18/12/2007

We're all the same in this cynical age



Blog reader Filip Galetic sent me his thoughts on Roisin's song Let Me Know. I think they make an interesting read indeed.

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Anyone who has ever been to a gay circuit party with gorgeous shirtless muscled guys filling the floor - the kind where everyone greets each other with a quick kiss on the mouth and where a dull chick rock song from the 90s gets a swooping makeover into a house anthem – should recognize what Roisin Murphy is singing in "Let Me Know".

The artist herself credits the inspiration for the song to spending nights out in hedonistic Barcelona among the swingy crowds where connections are intense and brief. There she saw certain "darkness underneath", a certain "glossing over the truth".

And this very sentiment, this essence of how the club scene operates, has to my knowledge never been put into words and music before "Let Me Know". "Don't speak out every meaning/I don't belong to you/Like you don't belong to me" may as very well be an adage straight from a "Dummies for Gay Circuit Clubbing".

These very lines echo the voice in your head that stops you from declaring love to the guy you are chatting with or asking him to marry you. And the fact that she has tapped into this very real part of many lives, while being coy about it in interviews, makes Roisin a truly one-of-a-kind artist in pop music, an echelon in recent times littered with empty self-touting and lack of meaning.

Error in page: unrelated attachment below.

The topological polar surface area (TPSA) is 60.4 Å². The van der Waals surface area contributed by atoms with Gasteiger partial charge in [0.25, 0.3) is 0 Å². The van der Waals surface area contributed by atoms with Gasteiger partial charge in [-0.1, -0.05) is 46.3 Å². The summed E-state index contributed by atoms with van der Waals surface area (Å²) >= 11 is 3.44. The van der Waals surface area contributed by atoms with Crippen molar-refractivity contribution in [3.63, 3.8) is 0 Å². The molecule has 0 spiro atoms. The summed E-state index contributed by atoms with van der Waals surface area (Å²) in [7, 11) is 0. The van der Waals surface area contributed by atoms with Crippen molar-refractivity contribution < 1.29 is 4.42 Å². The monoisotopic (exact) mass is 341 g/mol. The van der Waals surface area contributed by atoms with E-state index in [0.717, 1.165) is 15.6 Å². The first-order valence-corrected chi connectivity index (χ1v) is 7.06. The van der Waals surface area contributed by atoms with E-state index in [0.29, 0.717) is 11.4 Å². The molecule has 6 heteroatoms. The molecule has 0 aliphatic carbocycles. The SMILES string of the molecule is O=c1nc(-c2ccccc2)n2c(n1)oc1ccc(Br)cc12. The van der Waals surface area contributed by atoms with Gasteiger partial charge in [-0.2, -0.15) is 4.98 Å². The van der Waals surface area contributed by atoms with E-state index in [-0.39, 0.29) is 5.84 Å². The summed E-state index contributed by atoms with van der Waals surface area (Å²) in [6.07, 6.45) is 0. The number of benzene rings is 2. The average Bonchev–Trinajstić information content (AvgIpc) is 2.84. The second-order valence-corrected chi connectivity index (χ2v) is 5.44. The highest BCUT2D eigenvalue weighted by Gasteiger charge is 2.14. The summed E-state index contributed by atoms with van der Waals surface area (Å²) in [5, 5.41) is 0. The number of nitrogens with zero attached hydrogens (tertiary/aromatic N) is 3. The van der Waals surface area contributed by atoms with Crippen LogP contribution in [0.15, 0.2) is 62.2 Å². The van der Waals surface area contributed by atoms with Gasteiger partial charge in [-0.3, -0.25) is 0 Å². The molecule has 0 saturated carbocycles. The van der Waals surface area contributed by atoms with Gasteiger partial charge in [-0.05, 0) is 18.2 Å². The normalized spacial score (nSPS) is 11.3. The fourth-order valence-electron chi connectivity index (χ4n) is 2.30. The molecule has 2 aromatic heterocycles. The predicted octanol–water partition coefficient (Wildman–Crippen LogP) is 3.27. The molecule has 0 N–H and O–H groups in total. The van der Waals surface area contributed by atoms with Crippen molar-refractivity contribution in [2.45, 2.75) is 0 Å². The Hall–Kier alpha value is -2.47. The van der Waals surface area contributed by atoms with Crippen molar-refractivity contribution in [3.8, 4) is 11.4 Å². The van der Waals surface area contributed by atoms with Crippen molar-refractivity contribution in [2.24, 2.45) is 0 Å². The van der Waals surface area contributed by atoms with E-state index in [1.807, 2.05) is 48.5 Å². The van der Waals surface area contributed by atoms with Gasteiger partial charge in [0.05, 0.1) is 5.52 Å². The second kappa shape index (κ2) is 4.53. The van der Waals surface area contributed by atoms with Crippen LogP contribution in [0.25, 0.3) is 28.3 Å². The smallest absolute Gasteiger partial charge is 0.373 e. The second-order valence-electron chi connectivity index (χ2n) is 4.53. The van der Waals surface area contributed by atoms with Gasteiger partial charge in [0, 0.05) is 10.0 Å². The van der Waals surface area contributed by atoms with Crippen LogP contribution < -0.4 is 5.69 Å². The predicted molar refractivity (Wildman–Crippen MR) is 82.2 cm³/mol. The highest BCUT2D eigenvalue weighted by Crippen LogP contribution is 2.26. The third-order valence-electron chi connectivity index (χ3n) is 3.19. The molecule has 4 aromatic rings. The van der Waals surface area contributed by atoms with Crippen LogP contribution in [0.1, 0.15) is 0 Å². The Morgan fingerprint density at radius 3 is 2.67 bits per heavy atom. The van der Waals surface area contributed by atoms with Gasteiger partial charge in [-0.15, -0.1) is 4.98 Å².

4 comments:

Jake said...

I have to completely disagree - that's a really shallow explanation of a song with much deeper meaning IMO.

I've always thought of it was being about wanting someone who's taken. That's always what I've gotten from it. It's not about love necessarily - but the song clearly isn't about someone you don't know.

To me it's about a taboo or forbidden relationship.

Anonymous said...

I do agree with the writer. In my view, "Let Me Know" is all about exchanging one's moral standards for casual sex. So in a way it is about (breaking) a taboo and forbidden encounters, but really NOT about being a "ball and chain" in a relationship set up.

The song both celebrates casual sex and paints a bitter picture of it. What are we really after in life?

Filip said...

Jake, you misunderstood, my intention wasn't to say the song is about this or that, and I'm pretty sure Roisin didn't have in mind exactly what I said word by word, rather that she has, unbeknownst to her or not, touched upon something that is very present in the scene I mentioned. In fact, in the gay curcuit scene it is kind of taboo to talk about a serious relationship cuz it's in the essence all about frivolity and hedonism.

MovieStar2000 said...

"this songs is about a girl saying 'i know we broke up, but [..] I'm fine now and we just can play around now and have fun'. [...]"

this is what róisín said in an interview...